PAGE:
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Tuesday, January 31, 2006

RIP the Queen of Kings!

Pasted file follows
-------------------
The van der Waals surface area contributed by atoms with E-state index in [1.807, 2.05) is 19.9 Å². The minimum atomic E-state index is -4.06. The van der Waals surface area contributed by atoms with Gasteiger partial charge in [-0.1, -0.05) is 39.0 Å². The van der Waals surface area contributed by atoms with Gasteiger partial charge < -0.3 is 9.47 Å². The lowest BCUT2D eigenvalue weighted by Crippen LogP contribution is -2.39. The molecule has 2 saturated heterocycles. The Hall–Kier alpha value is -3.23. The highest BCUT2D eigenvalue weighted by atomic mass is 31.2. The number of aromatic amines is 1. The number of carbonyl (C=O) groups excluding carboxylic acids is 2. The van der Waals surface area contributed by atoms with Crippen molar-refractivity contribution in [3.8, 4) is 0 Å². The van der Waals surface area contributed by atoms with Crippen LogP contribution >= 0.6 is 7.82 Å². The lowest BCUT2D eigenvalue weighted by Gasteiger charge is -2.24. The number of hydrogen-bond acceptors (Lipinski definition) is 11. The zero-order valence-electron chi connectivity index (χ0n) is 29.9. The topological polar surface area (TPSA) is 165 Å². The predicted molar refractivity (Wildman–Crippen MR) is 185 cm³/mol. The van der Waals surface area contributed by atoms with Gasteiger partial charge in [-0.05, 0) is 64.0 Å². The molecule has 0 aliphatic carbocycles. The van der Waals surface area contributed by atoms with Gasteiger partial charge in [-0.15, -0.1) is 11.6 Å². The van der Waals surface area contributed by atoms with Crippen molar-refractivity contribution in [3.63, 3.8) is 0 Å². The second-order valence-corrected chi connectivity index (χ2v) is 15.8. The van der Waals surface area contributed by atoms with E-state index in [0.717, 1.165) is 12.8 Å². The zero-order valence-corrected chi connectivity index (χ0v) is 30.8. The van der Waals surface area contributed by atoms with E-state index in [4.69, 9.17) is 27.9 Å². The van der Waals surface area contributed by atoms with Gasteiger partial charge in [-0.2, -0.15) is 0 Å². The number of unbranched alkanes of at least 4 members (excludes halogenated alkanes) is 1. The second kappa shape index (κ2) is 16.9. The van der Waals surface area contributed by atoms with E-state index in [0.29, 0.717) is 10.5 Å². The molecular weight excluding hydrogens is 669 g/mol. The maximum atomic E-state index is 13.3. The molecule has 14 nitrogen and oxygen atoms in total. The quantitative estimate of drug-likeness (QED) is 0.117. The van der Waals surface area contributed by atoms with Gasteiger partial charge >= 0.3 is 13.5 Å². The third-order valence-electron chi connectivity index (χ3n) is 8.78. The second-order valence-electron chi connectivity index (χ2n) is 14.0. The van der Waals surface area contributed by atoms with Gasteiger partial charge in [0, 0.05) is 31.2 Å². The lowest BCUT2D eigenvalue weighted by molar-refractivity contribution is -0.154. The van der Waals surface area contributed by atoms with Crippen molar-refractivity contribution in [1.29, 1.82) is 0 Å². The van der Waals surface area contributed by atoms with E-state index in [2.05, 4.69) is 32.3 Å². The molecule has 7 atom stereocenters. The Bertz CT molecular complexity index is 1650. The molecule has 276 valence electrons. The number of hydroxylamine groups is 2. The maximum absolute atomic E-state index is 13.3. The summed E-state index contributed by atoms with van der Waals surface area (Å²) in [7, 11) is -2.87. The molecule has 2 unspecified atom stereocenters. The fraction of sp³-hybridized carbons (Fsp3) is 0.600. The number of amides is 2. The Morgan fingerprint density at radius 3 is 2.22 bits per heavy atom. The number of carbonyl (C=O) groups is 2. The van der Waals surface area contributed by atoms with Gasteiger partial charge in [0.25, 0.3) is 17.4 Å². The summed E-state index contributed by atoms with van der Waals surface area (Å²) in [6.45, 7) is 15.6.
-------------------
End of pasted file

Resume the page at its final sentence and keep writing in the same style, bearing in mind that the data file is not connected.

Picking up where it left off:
Coretta Scott King, 78, DiesATLANTA (AP) - Coretta Scott King, who turned a life shattered by her husband's assassination into one devoted to enshrining his legacy of human rights and equality, has died, former mayor Andrew Young told NBC Tuesday morning. She was 78. Young, who was a former civil rights activist and was close to the King family, broke the news during a phone call he made to the ``Today'' show. ``I was not expecting it. She has been ill for last few months. My first reaction was she was ready to cross on over.'' Asked how he found out about her death, Young said: ``I understand she was asleep last night and her daughter tried to wake her up.'' Efforts by The Associated Press to reach the family were unsuccessful. They did not immediately return phone calls, but flags at the King Center were lowered to half-staff Tuesday morning. King suffered a serious stroke and heart attack in 2005. She was a supportive lieutenant to her husband, the Rev. Martin Luther King Jr., during the most tumultuous days of the American civil rights movement. She had married him in 1953. After her husband's assassination in Memphis, Tenn., on April 4, 1968, she kept his dream alive while also raising their four children. She worked to keep his ideology of equality for all people at the forefront of the nation's agenda. She goaded and pulled for more than a decade to have her husband's birthday observed as a national holiday, then watched with pride in 1983 as President Reagan signed the bill into law. The first federal holiday was celebrated in 1986. King became a symbol, in her own right, of her husband's struggle for peace and brotherhood, presiding with a quiet, steady, stoic presence over seminars and conferences on global issues. ``I'm more determined than ever that my husband's dream will become a reality,'' King said soon after his slaying, a demonstration of the strong will that lay beneath the placid calm and dignity of her character. She was devoted to her children and considered them her first responsibility. But she also wrote a book, ``My Life With Martin Luther King Jr.,'' and, in 1969, founded the multimillion-dollar Martin Luther King Jr. Center for Nonviolent Social Change. King saw to it that the center became deeply involved with the issues she said breed violence - hunger, unemployment, voting rights and racism. ``The center enables us to go out and struggle against the evils in our society,'' she often said. After her stroke, King missed the annual King holiday celebration in Atlanta in January 2006, but she did appear with her children at an awards dinner a couple of days earlier, smiling from her wheelchair but not speaking. The crowd gave her a standing ovation. At the same time, the King Center's board of directors was considering selling the site to the National Park Service to let the family focus less on grounds maintenance and more on King's message. But two of the four children were strongly against such a move. Coretta Scott was studying voice at the New England Conservatory of Music and planning on a singing career when a friend introduced her to Martin Luther King, a young Baptist minister working toward a Ph.D. at Boston University. ``She said she wanted me to meet a very promising young minister from Atlanta,'' King once said, adding with a laugh, ``I wasn't interested in meeting a young minister at that time.'' 01/31/06 08:00 © Copyright The Associated Press. All rights reserved. The information contained In this news report may not be published, broadcast or otherwise distributed without the prior written authority of The Associated Press.

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